Training and Discussions

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Slow Down the Game: Get your head on straight before you put your gear on…

Dave LeBlanc writes about “getting your head on straight first, before getting your gear on.” Dave is a Lieutenant at Harwich FD in Massachusetts and a Fire Blogger at a View from the Front Seat.

For you baseball fans out there, you may recognize this phrase. Usually it is used in discussion about a player that has been struggling and the team has been working with him to slow the game down, so they are better prepared and better able to react. As with many ideas and practices from Major League sports, there are applications in the fire service. This is another case of us being smart enough to learn from others.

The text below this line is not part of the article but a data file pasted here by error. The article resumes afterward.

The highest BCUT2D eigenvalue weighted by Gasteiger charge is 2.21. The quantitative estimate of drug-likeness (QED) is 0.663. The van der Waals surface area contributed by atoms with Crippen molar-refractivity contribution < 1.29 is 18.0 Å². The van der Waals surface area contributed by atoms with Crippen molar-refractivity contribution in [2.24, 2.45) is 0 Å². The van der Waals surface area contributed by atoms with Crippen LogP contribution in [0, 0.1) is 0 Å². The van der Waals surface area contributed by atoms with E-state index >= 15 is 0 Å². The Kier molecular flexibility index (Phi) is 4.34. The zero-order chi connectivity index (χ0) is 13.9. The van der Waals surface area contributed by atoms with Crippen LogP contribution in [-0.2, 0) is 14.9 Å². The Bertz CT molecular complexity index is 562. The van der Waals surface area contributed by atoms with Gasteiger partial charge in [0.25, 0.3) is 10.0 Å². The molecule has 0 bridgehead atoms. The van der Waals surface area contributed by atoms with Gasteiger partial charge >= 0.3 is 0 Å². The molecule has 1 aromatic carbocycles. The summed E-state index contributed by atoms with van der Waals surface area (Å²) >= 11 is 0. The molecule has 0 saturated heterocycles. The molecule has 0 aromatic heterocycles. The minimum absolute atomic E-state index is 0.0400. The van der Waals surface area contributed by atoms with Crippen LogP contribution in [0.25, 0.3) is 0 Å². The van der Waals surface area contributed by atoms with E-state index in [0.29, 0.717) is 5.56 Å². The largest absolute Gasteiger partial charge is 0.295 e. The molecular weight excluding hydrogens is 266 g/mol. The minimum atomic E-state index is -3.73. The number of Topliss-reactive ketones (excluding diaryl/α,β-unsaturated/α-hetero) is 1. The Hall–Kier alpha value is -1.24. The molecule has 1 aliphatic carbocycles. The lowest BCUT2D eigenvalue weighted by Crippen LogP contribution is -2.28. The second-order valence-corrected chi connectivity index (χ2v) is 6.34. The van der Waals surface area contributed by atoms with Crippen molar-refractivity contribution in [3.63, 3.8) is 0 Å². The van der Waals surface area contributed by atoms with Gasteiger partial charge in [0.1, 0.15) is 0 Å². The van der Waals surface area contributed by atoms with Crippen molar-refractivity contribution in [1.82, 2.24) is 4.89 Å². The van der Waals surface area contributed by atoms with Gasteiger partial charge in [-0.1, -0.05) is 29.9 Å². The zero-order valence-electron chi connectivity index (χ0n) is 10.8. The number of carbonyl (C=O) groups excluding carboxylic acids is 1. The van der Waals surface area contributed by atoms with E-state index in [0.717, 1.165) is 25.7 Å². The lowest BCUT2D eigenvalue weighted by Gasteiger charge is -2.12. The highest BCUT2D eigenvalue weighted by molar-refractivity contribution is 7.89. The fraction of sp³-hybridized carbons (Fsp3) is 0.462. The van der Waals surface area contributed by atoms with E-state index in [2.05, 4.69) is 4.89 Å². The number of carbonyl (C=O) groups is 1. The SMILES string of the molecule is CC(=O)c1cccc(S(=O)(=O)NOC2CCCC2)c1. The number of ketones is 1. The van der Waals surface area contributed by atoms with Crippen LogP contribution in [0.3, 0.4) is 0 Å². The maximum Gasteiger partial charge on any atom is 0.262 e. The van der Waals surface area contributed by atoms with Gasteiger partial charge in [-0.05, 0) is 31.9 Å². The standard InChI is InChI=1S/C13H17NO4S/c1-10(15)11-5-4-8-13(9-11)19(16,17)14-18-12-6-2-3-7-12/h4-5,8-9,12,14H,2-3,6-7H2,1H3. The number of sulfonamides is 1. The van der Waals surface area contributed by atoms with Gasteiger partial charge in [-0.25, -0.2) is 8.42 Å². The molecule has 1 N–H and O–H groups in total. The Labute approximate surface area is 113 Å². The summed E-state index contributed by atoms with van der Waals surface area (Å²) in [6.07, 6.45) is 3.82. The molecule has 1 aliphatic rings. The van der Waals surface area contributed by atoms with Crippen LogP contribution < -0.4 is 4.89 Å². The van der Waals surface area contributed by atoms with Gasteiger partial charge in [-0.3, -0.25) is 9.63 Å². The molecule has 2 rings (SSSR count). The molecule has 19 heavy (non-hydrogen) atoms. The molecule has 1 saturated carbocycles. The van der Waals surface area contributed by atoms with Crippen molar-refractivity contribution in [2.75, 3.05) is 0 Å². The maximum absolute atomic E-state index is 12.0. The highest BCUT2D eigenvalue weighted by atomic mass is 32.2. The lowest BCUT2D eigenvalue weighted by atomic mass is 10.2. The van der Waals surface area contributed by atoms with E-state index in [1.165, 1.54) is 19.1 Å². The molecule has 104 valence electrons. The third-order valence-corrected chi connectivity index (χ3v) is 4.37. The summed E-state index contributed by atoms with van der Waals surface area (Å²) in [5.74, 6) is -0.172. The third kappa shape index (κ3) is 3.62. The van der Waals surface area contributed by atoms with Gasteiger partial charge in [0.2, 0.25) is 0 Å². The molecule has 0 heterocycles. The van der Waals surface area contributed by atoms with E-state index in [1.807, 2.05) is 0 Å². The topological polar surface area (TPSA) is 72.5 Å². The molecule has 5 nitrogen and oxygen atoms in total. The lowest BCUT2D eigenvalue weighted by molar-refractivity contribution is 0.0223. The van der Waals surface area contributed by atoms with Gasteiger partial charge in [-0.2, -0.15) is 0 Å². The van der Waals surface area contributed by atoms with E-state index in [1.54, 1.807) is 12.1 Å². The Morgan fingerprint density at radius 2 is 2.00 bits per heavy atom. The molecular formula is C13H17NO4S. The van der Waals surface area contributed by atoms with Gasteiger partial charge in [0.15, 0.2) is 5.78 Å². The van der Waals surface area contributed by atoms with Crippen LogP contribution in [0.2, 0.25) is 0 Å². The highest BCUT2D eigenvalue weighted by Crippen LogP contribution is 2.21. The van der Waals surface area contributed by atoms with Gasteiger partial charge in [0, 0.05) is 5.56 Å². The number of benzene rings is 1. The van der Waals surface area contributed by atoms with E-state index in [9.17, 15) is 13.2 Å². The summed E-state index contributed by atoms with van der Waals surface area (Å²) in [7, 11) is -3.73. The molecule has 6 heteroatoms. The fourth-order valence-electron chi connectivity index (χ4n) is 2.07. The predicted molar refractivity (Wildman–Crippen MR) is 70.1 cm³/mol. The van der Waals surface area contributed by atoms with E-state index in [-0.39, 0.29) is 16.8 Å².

At Backstep Firefighter and The Front Seat, we often use “expect fire” when discussing various incidents and how the firefighters responded and reacted to the situation they found. The “expect fire” concept has to do with a mindset, a mental preparation that involves treating each run like it will be a fire, so that when you arrive and it is a fire you are not surprised. Seems simple right? Unfortunately it is an area that we don’t always handle well. There are constantly cases of firefighters arriving at scenes and looking like the carpenter with one foot nailed to the floor, spinning around in circles and accomplishing nothing. Expect fire means that you respond with your gear on, your mind is ready and expecting to go to a fire, you are physically ready to go to a fire.